08/02/2019
boddington in Botswana 1985
Center, that’s a young Boddington and younger Jack Atcheson Jr. in Botswana, 1985

The re-opening of safari hunting in Botswana just may be the best news I’ve heard in my 40-odd years as an African hunter, a lover of Africa and her wildlife…and a journalist who makes his living writing about this stuff. As SCI has officially, I express my personal thanks to Botswana’s President Mokgweetsi Masisi; and his Minister of Environment, Natural Resources, Conservation, and Tourism, the Honorable Onkokame Kitso Mokallo.

In these “interesting” times we live in, this was not an easy nor simple decision. But Botswana’s leaders are certain it is the right decision for Botswana’s people and her wildlife. Obviously, it is the preferred decision for we of the hunting community, but I think it is also the right decision for all genuine conservationists. Without question the worst news I’ve heard in my career—just a few days after my first safari there—was the “ban” of hunting in Kenya. Although Kenya has some of the most beautiful Parks on the African continent, the hunting ban wasn’t just bad news; it was the death knell for Kenya’s wildlife outside of her Parks.

Words matter! It is important to understand that Botswana never “closed” or “banned” hunting; she “suspended” safari hunting on government land. Nonresident hunting on private land remained available, and Botswana remains one of few nations on Planet Earth where hunting is a guaranteed constitutional right for Botswana citizens. However, re-starting is often more difficult than suspending or stopping.

Times have changed. I was a youngster in the 1960s, when then-Bechuanaland first opened…but I knew hunters who were there at the beginning. It was a paradise for the great cats and buffalo, plus key antelope species such as sable, kudu, and gemsbok; and rarities like lechwe and sitatunga. Harry Selby, one of Botswana’s pioneer outfitters, told me that, in the early years, “We didn’t worry much about elephants; most of my clients had better from East Africa.” He went on to say, “We could certainly find elephants if the client desired, but in the early days we were thrilled if we could find a 40-pounder!”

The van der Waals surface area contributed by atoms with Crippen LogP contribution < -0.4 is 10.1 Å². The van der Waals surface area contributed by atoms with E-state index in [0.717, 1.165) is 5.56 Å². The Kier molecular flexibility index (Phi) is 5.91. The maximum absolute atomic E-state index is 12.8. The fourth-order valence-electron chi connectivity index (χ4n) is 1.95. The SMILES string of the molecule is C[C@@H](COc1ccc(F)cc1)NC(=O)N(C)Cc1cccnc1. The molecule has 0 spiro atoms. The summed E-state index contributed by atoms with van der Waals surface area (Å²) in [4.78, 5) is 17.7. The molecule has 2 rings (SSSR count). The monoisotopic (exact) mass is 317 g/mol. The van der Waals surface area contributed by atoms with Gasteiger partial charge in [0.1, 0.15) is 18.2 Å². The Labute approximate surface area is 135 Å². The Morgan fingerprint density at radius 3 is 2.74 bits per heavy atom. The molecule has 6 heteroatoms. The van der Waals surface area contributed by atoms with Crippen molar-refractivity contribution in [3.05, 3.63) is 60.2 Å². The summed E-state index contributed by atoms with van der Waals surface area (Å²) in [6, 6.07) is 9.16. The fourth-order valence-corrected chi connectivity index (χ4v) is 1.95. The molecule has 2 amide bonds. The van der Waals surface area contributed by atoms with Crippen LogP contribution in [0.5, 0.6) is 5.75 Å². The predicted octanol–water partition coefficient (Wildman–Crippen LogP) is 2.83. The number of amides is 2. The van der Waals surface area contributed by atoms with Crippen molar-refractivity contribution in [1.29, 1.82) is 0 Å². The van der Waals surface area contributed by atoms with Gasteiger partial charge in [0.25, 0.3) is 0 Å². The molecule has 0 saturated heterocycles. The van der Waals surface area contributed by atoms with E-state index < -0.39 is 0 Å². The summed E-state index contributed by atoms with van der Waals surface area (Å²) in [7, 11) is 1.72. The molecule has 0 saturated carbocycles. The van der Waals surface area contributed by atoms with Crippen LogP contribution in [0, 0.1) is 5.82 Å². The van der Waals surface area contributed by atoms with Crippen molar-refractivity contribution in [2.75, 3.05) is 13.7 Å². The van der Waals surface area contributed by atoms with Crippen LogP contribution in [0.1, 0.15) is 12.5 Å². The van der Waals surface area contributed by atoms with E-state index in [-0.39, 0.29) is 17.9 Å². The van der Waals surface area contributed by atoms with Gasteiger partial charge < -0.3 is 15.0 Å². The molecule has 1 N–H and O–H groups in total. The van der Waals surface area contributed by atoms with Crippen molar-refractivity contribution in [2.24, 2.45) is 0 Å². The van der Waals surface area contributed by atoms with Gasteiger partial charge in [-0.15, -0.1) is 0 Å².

Fast-forward 20 years. I hunted in Botswana three times in the 1980s, twice in the Okavango and once in the Chobe region. In those days Botswana was the Land of Buffaloes! In the course of a normal hunting day we would see two or three herds, so seeking endlessly for fresh tracks was rarely necessary.

In the 1980s, plains game was equally important. Back then, Botswana competed with Zimbabwe in the important “buffalo and plains game” market. Premier antelopes like kudu, sable, and red lechwe were plentiful, and common game such as impala, blue wildebeest, warthog, and zebra were everywhere! I shot my first leopard in Botswana in 1985; the great cats were plentiful, but rarely seen without specific hunting.

Fast forward another 20 years, and the game had changed! I hunted Botswana twice in the 2000s, before the recent suspension. Lion hunting was suspended around 2002. A decade later lions were much more visible and, in my layman’s mind, obviously more common than they had been in the 1980s…but buffaloes and large antelopes were much less visible. Without question all prey species have suffered from an unfettered lion population, perhaps buffalo and long-nurtured premier antelopes such as sable and roan most of all. However, I don’t blame the lions altogether.

Aside from the simple fact that Botswana is lifting the suspension, the best news is yet to come! Minister Mokalla has stated that “reinstating hunting in Botswana’s government and community areas is more about incentivizing people to help manage wildlife than about controlling wildlife. Hunting is a management tool that will compensate communities for living with wildlife and help move wildlife out of areas where they conflict with people.” After the five-year suspension hunting in Botswana has a fresh, new start. According to Minister Mokalla, existing wildlife law will be implemented and all species listed as huntable under Botswana law will be huntable again…including lion and leopard!

In the Sixties and Seventies Botswana was a premier “general bag” safari destination. In the Eighties and early Nineties, Botswana was a prime “buffalo and plains game” destination. Reorganization will take some time. I’m in hopes I can hunt buffalo there just one more time!--Craig Boddington

Hunt Forever